Hungarian software company Prezi is a prime example of a young European start-up that has grown into a serious global player, offering a product that is both creative and functional. The cloud-based tool allows users to zoom in and out of presentations online or offline and now boasts more than 40m users, a figure that is growing by 55,000 a day.
Peter Arvai is the co-founder and chief executive of Prezi and from a sun-filled room in Silicon Valley he describes to me over Skype how he and two friends – an artist and a computer scientist – turned a creative idea into an innovative tool with mass appeal.
“It seemed ridiculous at the time when we sat down in a café in Budapest in 2008 to plan this – we wanted to take on Google, Microsoft and Apple. But I’m glad we did.”
Arvai’s experience illustrates the struggle of young, creative companies trying to attract government and investor support. “We worked for almost a year on the first version of Prezi. This was in 2008 – this was a time of recession so people weren’t investing in start-ups in general, but in particular not in companies in Hungary.”
Did the enterprising team receive support or interest from the Hungarian government? “No, we did not,” Arvai says.
The online company won investor interest with an early prototype, however, and now employs nearly 100 engineers at its headquarters in Budapest and more than 30 staff at its operations in Silicon Valley.
Arvai is frustrated by the failure of governments in Europe to create the conditions for start-ups to emerge.
“The lack of a sense of urgency in Europe is probably its biggest problem. The only way we can address this issue is through a mindset change, not through tax codes or changing company registration rules.”
Arvai cites the Estonian start-up Skype: “All of a sudden, Estonians start believing that they could be competitive through pure creativity. As long as they could come up with a product that the world needed and was improving people’s lives, then they could compete in that global economy.”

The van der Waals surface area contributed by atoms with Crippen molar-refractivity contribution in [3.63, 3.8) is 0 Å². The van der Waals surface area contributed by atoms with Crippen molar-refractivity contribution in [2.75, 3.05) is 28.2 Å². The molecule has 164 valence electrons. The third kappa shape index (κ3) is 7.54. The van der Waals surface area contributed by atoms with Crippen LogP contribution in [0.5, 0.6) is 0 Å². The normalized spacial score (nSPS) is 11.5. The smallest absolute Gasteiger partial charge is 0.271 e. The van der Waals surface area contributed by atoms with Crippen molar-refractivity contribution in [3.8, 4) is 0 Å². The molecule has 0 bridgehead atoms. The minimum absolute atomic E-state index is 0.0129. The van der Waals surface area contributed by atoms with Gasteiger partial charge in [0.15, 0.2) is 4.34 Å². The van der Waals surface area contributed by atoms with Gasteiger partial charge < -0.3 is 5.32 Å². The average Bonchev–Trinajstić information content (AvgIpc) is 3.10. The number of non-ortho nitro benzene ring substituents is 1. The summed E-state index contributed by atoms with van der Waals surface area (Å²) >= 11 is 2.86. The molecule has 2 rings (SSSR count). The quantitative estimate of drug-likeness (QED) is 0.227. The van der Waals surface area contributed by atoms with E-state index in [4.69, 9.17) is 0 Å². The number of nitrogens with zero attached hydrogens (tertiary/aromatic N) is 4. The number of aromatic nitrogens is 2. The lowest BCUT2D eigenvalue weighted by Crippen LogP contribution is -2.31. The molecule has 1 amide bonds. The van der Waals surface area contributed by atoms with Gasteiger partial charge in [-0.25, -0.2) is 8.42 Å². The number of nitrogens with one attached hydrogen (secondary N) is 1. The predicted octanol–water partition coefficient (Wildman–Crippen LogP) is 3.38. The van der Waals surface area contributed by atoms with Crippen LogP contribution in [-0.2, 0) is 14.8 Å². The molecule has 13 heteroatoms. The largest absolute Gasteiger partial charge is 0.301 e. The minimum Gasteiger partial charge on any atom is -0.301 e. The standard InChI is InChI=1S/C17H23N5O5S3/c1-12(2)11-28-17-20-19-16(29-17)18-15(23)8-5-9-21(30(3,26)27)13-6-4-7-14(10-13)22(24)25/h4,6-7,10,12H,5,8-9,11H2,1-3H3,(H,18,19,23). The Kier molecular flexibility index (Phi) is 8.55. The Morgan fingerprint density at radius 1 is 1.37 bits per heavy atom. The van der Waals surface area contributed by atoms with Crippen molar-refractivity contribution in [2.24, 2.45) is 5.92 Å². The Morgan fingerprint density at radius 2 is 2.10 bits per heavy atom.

Arvai points to a recent survey by the Economist magazine that now ranks Estonia as Europe’s most entrepreneurial country.
Around the same time as the Prezi team was sketching ideas in a Budapest café, a number of universities in Dublin were rethinking their approach to educating students. The result was University College Dublin’s Innovation Academy, which trains high-flying researchers in creative skills and then connects them with start-ups.
The academy was part-financed by grants from the European Commission and the Irish government, and its staff praise it as a model of education policy that promotes creativity with commercial applications.
“I’m not sure if governments are best placed to drive innovation and creativity,” says Dan Hayden, an innovation specialist at the academy. “But institutes like ours can be a real driving force and government support for that is crucial.”
Even George Cox admits that the challenge of arming European businesses with creative and innovative thinking demands more than tax breaks and education schemes.
He is convinced that the potential for a creative surge is present in Europe if governments could adopt the solutions in promoting research, seeking out and championing young enterprises and reshaping education. But the risks of inaction are great, and Arvai is forceful on the point: “This is by far the most important thing facing European society in the next five to 10 years. And we have a lot of catching up to do.”